Expecting colleagues and employees to become rebels at the expense of risking their jobs, however, is the wrong approach, Fred Luks says: “It’s the executives’ job to prepare the ground for rebels. They don’t even have to be rebels themselves.” What’s important in this respect is diversity across the company, “i.e., a healthy mix of different opinions and skills, and also of age, origin, sex, and non-linear careers,” the experts say. In any way, active efforts should be made to create a rebel- and thus innovation-friendly corporate culture beyond mere employer branding: “If the job posting makes promises that the corporate culture just can’t keep, you’ll attract young talents who will ask themselves where the heck they have landed after just three days. Very suddenly, the advertised agile corporate culture, mutual appreciation, and flat hierarchies will shrink to nothing,” Platzer says. Not surprisingly, these talents will leave the company as fast as possible.
Rebels advocating for their unconventional ideas and convictions with passion can be priceless for a company’s capability to change and innovate. “Being hell-bent on getting one’s way, however, is certainly not the best strategy,” Fred Luks warns. This is why, together with Markus Platzer, he has created a short guide on how to be a rebel aimed at helping renegades to get the attention of their managers and colleagues when they want to share an idea. As often in life, there is a right and a wrong way.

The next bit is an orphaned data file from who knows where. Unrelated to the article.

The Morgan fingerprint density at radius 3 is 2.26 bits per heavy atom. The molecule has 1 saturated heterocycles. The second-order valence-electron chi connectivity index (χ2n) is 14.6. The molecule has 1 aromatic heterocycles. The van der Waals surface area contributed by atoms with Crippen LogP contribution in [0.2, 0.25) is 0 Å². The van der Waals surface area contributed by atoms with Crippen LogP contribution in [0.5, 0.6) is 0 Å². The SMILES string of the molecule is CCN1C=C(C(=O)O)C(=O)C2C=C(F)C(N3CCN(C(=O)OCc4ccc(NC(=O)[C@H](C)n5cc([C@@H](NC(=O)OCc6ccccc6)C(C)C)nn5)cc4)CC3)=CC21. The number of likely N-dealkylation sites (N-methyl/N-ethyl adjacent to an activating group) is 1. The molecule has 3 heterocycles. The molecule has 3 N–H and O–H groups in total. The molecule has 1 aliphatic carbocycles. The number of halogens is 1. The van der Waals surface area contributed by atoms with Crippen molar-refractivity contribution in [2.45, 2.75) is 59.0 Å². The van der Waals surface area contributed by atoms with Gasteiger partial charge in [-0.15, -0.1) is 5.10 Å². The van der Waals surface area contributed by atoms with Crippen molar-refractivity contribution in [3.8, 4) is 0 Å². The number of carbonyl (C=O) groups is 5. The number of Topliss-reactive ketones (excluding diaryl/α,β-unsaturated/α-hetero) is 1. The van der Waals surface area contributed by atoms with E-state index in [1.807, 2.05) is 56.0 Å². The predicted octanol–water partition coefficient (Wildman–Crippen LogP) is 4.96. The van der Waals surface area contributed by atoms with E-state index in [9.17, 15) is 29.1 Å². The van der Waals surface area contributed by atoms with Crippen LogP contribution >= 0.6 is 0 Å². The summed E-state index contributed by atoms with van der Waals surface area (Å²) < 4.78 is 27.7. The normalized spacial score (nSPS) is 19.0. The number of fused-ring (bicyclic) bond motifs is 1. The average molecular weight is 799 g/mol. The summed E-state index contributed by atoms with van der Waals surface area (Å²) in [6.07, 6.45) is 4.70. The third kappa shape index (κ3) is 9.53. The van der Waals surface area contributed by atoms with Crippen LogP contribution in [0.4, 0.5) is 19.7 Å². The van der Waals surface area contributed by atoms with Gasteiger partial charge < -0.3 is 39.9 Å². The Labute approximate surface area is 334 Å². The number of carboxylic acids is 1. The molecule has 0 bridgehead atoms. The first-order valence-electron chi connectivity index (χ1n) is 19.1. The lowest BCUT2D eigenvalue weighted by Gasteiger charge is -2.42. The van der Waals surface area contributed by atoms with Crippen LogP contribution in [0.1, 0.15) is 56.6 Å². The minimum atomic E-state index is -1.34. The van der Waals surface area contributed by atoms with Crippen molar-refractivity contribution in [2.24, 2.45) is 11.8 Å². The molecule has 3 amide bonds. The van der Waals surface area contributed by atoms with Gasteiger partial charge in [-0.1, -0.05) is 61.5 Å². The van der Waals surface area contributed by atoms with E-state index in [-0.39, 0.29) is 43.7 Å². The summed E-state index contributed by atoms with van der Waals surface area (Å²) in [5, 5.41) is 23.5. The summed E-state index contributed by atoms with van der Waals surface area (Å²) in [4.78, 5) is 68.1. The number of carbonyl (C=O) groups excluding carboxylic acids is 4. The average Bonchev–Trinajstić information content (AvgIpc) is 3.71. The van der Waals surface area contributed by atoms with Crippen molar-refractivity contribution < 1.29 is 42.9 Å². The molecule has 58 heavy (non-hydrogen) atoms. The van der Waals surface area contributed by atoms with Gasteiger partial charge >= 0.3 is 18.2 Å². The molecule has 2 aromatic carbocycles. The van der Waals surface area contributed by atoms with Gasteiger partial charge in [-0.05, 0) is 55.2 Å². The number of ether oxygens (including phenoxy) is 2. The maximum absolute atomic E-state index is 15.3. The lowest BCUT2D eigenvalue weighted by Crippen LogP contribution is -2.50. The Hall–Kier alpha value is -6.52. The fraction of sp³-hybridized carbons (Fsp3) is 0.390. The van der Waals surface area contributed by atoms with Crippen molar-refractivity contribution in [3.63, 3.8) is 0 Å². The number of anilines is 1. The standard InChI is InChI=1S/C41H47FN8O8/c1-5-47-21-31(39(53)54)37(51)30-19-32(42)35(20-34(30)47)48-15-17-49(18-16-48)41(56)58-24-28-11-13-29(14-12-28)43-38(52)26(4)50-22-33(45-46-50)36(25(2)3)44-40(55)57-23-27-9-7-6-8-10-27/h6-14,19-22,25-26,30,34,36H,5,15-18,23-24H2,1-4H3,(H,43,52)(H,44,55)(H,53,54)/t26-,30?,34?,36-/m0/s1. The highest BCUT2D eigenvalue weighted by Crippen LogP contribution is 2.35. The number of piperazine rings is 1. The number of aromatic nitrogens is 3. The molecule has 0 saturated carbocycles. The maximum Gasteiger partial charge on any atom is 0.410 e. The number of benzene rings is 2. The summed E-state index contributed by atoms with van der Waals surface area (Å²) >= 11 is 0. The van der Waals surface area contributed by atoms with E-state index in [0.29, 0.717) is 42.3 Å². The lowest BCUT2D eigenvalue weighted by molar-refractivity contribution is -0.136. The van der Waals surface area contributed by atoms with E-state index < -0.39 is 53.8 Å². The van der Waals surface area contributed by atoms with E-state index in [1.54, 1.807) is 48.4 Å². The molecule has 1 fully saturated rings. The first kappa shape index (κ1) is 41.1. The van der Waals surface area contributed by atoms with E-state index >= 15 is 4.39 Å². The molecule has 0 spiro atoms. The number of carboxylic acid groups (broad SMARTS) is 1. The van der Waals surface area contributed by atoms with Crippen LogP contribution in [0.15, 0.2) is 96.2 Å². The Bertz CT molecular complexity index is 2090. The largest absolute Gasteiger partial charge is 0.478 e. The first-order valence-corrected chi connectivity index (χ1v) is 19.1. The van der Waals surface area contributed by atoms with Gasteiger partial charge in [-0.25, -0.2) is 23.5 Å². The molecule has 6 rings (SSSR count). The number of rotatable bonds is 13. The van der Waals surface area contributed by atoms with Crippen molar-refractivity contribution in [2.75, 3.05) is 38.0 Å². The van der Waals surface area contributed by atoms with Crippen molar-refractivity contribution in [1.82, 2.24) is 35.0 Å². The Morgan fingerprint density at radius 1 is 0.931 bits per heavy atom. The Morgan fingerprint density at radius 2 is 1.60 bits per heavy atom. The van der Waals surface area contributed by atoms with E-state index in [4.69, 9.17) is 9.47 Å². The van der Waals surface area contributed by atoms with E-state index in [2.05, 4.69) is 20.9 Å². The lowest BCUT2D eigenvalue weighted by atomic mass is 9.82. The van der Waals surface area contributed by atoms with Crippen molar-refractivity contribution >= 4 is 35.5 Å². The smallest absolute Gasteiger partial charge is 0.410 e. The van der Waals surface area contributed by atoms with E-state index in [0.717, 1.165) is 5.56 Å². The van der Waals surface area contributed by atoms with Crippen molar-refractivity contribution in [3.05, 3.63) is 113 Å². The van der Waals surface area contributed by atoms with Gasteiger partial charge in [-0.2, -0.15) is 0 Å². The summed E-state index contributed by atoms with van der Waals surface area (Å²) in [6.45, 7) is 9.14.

Check your intrinsic motivation. How important is this idea to you? What kind of vision do you have for it? Be prepared to draw on your perseverance for the long discussions ahead.
Are you planning on pushing through an idea that is a little different? If so, you will need to underpin it with facts and figures. Fall back on a form that is familiar to the decision-makers to convince them.
Look for sparring partners and forge alliances with like-minded people to get your idea on the table.
Don’t ask for permission, but just go ahead with small steps: in your team and within your range of possibilities. Experiment, explore, adapt if need be. As soon as you see some success in implementing your idea, report to others and convince further managers to do the same. Be a little naive as far as the rules are concerned – or at least appear that way. Apologize after the fact.
And as a last resort to achieving your goal: pass the laurels to your manager in the end. It may be old school, but it’s better than no change at all.